Last week, a law took effect in China that heavily restricts minors’ ability to play video games. Chinese gamers under the age of 18 had already been limited to 90 minutes of playtime on weekdays and 3 hours on weekends since 2019, but the country’s new policy clamps down tighter. Now, minors are prohibited from gaming on weekdays entirely, and are only allowed one hour of play on weekends.
Shockingly, I am not a fan of this law. But as much as I wish such restrictions weren’t created, I couldn’t help but notice an overwhelming bias in the way and extent to which this new regulation was portrayed in English-language news media.
This bias quickly becomes apparent in comparison to reporting on similar legislation passed in South Korea in 2011. Nicknamed the “shutdown” or “Cinderella” law, South Korea prevented children under the age of 16 from gaming between midnight and 6 AM — the country announced this week that the shutdown law would be retired by the end of this year.
The South Korean shutdown law is noticeably less harsh than the one recently passed in China, but there is a clear discrepancy between Western reporting on the two laws — one that cannot only be attributed to their severity.
For one thing, China’s video game restrictions made more appearances in major news outlets than South Korean gaming laws ever did. China’s ban made major headlines, with a Google search turning up articles in CNN, Reuters, The New York Times and prestigious financial publications like Bloomberg and Fortune. A similar search about South Korea’s law turns up a CNN piece, but most of the articles are from small publications specializing in Korean or technology news.
The tone with which the two issues were treated in the articles also differs. Coverage of China’s law relishes in vocabulary like “crackdown” and “strengthen[ing] control.” The CNN Business article on the legislation characterizes it as part of a “major clampdown on private enterprise,” even though it notes two sentences later that it will have a “minimal” effect on the bottom line of tech giants Tencent and NetEase.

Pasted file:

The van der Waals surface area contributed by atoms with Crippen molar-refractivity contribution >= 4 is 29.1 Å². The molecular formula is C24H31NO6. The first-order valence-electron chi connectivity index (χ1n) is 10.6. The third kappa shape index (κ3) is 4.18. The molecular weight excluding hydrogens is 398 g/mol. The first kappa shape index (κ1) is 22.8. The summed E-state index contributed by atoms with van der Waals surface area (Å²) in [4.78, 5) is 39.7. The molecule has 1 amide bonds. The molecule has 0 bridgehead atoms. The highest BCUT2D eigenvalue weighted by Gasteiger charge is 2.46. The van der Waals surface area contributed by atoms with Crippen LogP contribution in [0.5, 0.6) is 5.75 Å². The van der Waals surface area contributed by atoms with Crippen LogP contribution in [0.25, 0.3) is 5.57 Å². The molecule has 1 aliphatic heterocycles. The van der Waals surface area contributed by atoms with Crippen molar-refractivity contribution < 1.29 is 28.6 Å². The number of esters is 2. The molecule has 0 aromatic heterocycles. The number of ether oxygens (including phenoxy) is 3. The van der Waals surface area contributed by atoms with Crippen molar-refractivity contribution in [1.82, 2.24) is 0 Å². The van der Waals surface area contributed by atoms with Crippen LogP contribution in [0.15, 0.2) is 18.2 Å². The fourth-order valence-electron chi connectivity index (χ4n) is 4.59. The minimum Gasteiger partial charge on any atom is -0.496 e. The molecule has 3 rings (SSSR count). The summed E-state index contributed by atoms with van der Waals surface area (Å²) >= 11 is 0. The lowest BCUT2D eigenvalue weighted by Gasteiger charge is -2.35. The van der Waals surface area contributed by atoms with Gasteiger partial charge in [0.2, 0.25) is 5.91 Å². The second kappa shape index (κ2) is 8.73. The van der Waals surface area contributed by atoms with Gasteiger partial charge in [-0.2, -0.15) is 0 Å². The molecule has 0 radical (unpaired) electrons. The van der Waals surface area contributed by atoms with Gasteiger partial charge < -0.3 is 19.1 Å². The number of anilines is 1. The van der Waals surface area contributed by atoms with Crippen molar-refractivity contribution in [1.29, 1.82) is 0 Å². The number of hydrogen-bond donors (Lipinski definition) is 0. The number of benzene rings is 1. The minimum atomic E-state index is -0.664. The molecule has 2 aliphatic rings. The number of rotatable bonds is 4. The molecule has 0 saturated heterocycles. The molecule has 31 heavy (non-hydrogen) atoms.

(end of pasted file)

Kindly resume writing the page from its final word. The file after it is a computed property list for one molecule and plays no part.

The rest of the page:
News outlets also appealed to Chinese despotism by quoting a particularly inflammatory Xinhua article that called video games “spiritual opium.” This article was taken down and re-uploaded with the reference to “opium” removed, but of all the articles I could find only CNBC explicitly noted this edit — CNN Business, Reuters and Fortune allowed less nuance.
Articles from about ten years ago during the rollout of South Korean gaming laws are much more sympathetic. NBC News’s coverage from early 2012 writes “gaming’s ills” in the headline, while CNN speaks solemnly about the “serious consequences” of addiction. Newsweek’s coverage also contextualized Korean laws within sensational gaming-related horror stories from the country, such as deaths due to days-long play sessions without breaks for food and rest. Plenty of such stories have come from China as well, but English-language coverage of Chinese gaming bans seems not to mention them.
To me, there is no mystery about where these discrepancies come from — American political figures and foreign policy have shown a consistent pattern of anti-Chinese sentiment for several years now.
The global pandemic has only worsened this existing trend, with thousands of instances of anti-Asian harassment occurring since the pandemic began. Neither Trump nor Biden have improved US foreign policy on that front either, as the two rushed to call themselves “tough on China.”
Much of this international fear, consciously or subconsciously, seems to leak into mainstream journalism. The online United States Sinophobia Tracker has cataloged many instances of paranoid rhetoric in mainstream media, and its list is far from exhaustive. Is it really a far stretch to suggest that reporting on the new video game legislation may play into such paranoia?
I don’t approve of many of the Chinese government’s actions, unfortunate gaming restrictions or not. But that doesn’t mean I approve of unfair and sinophobic portrayals of the country either.